By Eli Wolfe
A special district that provides extra cleaning and security to downtown San Jose property owners is up for renewal next year, and local stakeholders are eager to keep it running for another decade.
San Jose’s downtown property-based improvement district (PBID) expires in December 2022, and the San Jose Downtown Association and local businesses are making sure it gets renewed.
PBIDs are quasi-public entities that take money from property owners to pay for additional services in commercial districts. Payment is generally assessed based on the size of a parcel and is collected from both residential and commercial properties. San Jose established its downtown PBID in August 2007 and renewed it again in 2012, with property owners agreeing to extend it for 10 years.
Renewing the district is a lengthy process that will take several months. Property owners must first review and vote on a draft management plan that outlines new district boundaries, services and costs. If the petition is successful, owners vote again after receiving information about the anticipated assessment rates for their property. If that’s approved, the City Council votes to ratify the renewal.
But renewal appears highly likely given the historic popularity of the program with downtown San Jose businesses. The last time the PBID was up for renewal in 2012, more than 90% of property owners voted in favor of extending it, said Chloe Shipp, director of open spaces for San Jose Downtown Association.
The committee managing PBID is considering adding more services. But the biggest selling point of the district is Groundwerx, a PBID-funded program that employs homeless and low-income residents to clean up trash and graffiti. In the city’s core, where blight and economic stress have grown worse during the pandemic, these services are now considered essential.
“I think our Groundwerx program is the best thing to point to,” Shipp told San Jose Spotlight. “We’ve added additional services since then, and I think they’re all meaningful, but imagine if Groundwerx went away tomorrow?”
Groundwerx crews removed 768 tons of debris, pressure-washed buildings and sidewalks for 64,691 hours and removed 219,461 graffiti tags between 2008 and 2017. The program also employs ambassadors who offer directions to visitors and provide safety escorts within the district.
Dennis King, executive director of the Hispanic Chamber of Commerce of Silicon Valley, said he’s personally chased people off who tagged the windows of his buildings. His organization’s office used to be at 3rd and East Santa Clara Street.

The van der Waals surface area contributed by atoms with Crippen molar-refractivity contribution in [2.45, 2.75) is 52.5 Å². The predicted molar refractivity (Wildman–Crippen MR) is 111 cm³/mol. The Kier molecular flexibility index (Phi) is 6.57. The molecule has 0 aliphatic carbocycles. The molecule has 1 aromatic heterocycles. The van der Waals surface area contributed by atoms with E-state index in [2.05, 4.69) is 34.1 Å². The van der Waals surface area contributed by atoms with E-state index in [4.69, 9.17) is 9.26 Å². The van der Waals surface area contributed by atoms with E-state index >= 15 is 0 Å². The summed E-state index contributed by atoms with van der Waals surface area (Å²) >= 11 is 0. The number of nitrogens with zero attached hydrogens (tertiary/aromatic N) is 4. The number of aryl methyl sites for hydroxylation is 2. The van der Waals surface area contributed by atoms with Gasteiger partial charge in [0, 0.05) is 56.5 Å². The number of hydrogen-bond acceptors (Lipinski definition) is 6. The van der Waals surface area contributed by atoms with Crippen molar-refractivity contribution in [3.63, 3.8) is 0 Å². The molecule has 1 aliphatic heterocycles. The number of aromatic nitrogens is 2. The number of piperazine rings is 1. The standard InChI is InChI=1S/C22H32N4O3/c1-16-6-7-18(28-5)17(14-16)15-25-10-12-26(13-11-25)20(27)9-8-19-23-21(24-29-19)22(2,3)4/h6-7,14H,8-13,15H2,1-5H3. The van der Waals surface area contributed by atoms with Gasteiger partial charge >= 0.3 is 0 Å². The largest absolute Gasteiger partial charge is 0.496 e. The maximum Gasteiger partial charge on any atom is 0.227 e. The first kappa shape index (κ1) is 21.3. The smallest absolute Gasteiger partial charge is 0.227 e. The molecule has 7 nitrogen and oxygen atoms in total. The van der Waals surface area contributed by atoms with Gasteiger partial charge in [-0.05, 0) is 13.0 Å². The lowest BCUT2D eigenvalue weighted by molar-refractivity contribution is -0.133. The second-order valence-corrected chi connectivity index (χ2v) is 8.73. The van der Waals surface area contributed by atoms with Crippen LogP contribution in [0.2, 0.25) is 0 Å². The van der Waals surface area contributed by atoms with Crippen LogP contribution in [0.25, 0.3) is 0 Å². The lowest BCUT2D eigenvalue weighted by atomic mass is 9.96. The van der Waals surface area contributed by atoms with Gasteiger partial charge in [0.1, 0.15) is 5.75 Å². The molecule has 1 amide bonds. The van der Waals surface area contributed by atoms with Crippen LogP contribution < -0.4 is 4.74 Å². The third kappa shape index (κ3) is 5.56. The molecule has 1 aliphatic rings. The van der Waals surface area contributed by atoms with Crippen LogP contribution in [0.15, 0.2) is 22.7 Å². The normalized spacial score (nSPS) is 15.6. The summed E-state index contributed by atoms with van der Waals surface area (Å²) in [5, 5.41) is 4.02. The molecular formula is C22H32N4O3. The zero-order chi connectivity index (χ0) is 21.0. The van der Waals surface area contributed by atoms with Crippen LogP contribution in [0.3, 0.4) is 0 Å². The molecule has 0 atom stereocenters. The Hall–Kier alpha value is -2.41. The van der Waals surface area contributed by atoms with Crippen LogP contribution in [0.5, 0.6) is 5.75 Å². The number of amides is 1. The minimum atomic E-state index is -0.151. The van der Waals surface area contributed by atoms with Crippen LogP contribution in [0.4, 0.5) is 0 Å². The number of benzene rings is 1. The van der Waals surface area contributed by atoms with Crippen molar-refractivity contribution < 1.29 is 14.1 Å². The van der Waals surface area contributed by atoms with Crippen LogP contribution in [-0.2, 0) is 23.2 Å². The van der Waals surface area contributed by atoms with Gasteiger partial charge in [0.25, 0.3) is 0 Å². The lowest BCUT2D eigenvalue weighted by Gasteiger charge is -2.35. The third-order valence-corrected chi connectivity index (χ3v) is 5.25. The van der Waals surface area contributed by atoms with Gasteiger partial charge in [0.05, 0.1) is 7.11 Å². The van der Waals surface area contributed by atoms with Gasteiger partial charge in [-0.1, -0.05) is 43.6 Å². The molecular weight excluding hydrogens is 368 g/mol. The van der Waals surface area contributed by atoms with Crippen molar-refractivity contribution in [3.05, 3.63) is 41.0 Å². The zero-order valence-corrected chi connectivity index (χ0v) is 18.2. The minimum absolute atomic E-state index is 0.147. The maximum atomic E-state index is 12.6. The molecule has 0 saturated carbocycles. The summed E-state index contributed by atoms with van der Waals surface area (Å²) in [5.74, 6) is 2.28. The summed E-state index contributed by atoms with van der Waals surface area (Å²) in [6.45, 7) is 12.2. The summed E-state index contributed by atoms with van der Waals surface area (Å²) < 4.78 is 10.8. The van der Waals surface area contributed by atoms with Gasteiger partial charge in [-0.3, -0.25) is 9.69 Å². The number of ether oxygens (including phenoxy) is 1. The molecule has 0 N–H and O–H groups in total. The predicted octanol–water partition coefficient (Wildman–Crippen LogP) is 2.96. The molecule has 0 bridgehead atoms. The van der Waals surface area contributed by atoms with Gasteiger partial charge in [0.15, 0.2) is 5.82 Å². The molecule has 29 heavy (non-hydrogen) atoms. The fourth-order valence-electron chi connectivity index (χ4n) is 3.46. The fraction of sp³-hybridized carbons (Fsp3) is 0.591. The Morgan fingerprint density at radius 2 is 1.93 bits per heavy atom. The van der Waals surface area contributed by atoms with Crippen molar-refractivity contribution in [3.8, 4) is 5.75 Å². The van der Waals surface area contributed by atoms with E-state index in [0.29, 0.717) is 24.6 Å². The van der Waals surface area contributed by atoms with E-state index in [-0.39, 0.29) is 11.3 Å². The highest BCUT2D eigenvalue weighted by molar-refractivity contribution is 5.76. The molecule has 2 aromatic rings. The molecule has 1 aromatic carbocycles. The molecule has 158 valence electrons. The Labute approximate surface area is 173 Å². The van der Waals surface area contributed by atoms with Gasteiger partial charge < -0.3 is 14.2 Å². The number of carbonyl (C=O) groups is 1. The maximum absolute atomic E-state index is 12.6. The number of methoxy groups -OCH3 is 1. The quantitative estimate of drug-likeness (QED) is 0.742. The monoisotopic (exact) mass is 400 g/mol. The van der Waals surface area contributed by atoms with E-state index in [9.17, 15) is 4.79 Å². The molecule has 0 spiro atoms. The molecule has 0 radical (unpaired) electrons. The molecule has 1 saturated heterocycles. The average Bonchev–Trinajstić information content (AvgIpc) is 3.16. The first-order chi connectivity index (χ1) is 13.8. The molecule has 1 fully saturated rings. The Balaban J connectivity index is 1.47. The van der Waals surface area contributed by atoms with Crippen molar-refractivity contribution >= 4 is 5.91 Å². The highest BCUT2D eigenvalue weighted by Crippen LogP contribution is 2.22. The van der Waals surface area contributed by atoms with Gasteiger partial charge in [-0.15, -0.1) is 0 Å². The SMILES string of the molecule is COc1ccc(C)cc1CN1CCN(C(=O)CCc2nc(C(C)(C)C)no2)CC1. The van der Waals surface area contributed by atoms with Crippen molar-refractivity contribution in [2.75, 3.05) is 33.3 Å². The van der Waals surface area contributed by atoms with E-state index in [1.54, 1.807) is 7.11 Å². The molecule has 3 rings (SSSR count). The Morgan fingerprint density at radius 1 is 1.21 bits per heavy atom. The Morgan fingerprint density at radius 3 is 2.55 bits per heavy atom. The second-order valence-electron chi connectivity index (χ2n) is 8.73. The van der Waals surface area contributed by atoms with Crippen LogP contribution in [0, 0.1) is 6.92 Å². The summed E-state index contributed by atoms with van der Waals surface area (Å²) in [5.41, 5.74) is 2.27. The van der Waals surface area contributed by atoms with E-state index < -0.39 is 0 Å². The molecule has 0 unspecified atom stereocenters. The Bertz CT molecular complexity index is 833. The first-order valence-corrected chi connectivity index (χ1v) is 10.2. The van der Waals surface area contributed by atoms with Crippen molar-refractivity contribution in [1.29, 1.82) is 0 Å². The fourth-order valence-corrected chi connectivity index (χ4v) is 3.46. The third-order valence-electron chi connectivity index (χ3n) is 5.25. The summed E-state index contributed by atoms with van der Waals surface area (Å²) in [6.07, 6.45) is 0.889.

King said Groundwerx crews cleaned up the area. But he was also impressed with the little touches the PBID helped fund, like setting up art displays and flowerpots downtown.
“They did a number of little things, but altogether really fostered a sense of community,” King said. “They fostered a sense that San Jose was a nice place to live and work, and those little things, they’re hard to measure, but it had a great positive psychological impact for those who spend so much of our day in the downtown area.”
Blage Zelalich, San Jose’s downtown manager, said attractive storefronts and clean streets don’t directly contribute to an economic system but they do encourage growth.
Zelalich, who sits on the PBID board of directors and on the renewal steering committee, told San Jose Spotlight the city strongly supports renewing the district.
“The services the PBID provides are enhanced services, over and above what the city did previously or could currently provide,” she said.
Shipp said the committee is finalizing its management plan, which includes a possible expansion of the district’s boundaries around the downtown corridor. The district may eventually include portion of North San Pedro, the area north of St. James Park, a small extension along East Santa Clara Street, an extension on 2nd Street, an extension on Almaden Boulevard, and a portion of downtown west.
“We originally had a lot of requests to go everywhere, but part of the PBID process is to pare down where you can legally go,” Shipp said, noting that some areas, such as neighborhoods zoned for residential, can’t be included. One councilmember, Magdalena Carrasco, wants to create a PBID in the Alum Rock neighborhood next year.
Sam Washington, president of the Silicon Valley Black Chamber of Commerce, said downtown San Jose hasn’t suffered the same kind of crime as other Bay Area cities because of Groundwerx’s presence. He’s in favor of maintaining the program and said it would be a good idea for the city to encourage PBIDs in other parts of the city.
“When you move or buy into a neighborhood, you want reasonable safety. You want reasonable upkeep,” Washington told San Jose Spotlight. “The PBID is a great idea for neighborhoods that can afford to do it.”
This article was originally published by The San José Spotlight.